Sure, everyone has a secret pinboard filled with step-by-step photos on how to achieve Lauren Conrad's perfect beach waves and a YouTube beauty vlogger they prefer above the rest. (Wayne Goss, you my boy!) But with tiny cartoons meticulously painted onto our nails, $150 balayage appointments to look like your color just grew out like this, and at least one co-worker you can grill for an honest review of hair lasering, the jig is up. We're vain, people. We're hella vain. And getting our makeup professionally done when, frankly, we have nowhere important to go will be the final frontier of it all.
Rouge is, in many senses, a studio rooted in reality, not fantasy. Opened by makeup artist Rebecca Perkins and actress Stephanie March in 2013, the SoHo salon is the culmination of many discussions the two had while Rebecca prepped Stephanie for episodes of Law and Order: SVU. They believe that personalized professional makeup application shouldn't be limited to people who happen to know good artists—and their newest offering, a $250 unlimited-appointment membership called The C-Suite, is the utmost expression of that belief.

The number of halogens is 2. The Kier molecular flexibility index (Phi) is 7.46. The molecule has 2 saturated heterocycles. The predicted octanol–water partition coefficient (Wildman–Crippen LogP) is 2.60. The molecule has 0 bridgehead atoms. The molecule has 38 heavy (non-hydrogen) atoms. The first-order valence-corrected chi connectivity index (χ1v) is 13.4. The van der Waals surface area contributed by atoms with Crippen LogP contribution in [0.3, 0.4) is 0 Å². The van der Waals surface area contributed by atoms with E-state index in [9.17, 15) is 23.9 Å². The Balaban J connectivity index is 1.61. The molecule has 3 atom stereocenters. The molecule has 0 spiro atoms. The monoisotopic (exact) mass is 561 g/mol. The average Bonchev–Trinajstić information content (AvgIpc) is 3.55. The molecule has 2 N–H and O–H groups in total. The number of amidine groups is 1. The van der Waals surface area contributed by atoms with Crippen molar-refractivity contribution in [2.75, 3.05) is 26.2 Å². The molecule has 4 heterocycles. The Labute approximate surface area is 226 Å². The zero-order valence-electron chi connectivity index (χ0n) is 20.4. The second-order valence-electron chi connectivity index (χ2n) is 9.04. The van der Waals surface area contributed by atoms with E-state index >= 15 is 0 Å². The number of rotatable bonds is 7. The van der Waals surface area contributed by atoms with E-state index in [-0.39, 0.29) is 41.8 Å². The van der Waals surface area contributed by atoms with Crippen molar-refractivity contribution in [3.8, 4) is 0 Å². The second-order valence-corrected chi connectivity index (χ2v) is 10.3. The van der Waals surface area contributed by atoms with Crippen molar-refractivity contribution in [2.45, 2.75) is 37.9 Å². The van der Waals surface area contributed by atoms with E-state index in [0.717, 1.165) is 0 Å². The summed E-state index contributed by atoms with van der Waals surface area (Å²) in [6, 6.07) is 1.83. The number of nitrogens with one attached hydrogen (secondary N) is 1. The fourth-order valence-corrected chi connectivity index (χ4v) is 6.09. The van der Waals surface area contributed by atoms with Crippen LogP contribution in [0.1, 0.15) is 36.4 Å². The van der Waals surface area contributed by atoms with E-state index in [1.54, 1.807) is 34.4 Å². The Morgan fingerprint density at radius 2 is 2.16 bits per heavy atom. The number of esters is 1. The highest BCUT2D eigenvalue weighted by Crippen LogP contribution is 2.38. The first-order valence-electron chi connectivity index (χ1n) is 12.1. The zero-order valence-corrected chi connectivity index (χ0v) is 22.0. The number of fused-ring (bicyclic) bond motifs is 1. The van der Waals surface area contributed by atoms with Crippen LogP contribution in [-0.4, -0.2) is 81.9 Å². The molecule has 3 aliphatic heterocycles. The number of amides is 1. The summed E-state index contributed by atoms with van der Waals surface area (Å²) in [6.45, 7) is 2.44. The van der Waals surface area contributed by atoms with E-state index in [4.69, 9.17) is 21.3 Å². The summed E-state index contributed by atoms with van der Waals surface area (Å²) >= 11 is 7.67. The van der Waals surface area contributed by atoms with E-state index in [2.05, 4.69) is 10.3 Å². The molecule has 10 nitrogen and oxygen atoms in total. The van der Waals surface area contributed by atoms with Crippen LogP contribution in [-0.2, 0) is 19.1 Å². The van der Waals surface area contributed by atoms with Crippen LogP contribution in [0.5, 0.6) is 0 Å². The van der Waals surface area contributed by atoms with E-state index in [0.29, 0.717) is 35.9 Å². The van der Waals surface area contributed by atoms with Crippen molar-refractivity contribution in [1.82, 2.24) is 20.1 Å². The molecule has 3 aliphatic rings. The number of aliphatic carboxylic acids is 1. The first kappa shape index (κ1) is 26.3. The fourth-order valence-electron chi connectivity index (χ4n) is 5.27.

"It's hard to have a stranger take control of your face without leaving you looking like a first-round hopeful on The Bachelor: airbrushed, smokey-eyed to all hell and so very far from your actual self."
Considering the runaway success of Classpass, the lengthy waitlist for blow dry all-ins, and GlamSquad's on-demand service booking up well in advance, endless makeup is likely the next big thing. Even still, I began my week of endless beauty near-laughing over how bonkers it is to spend $250 on makeup services. By day four, I was actually laughing, directly at the owner Stephanie, about how C-Suite is priced much, much too low.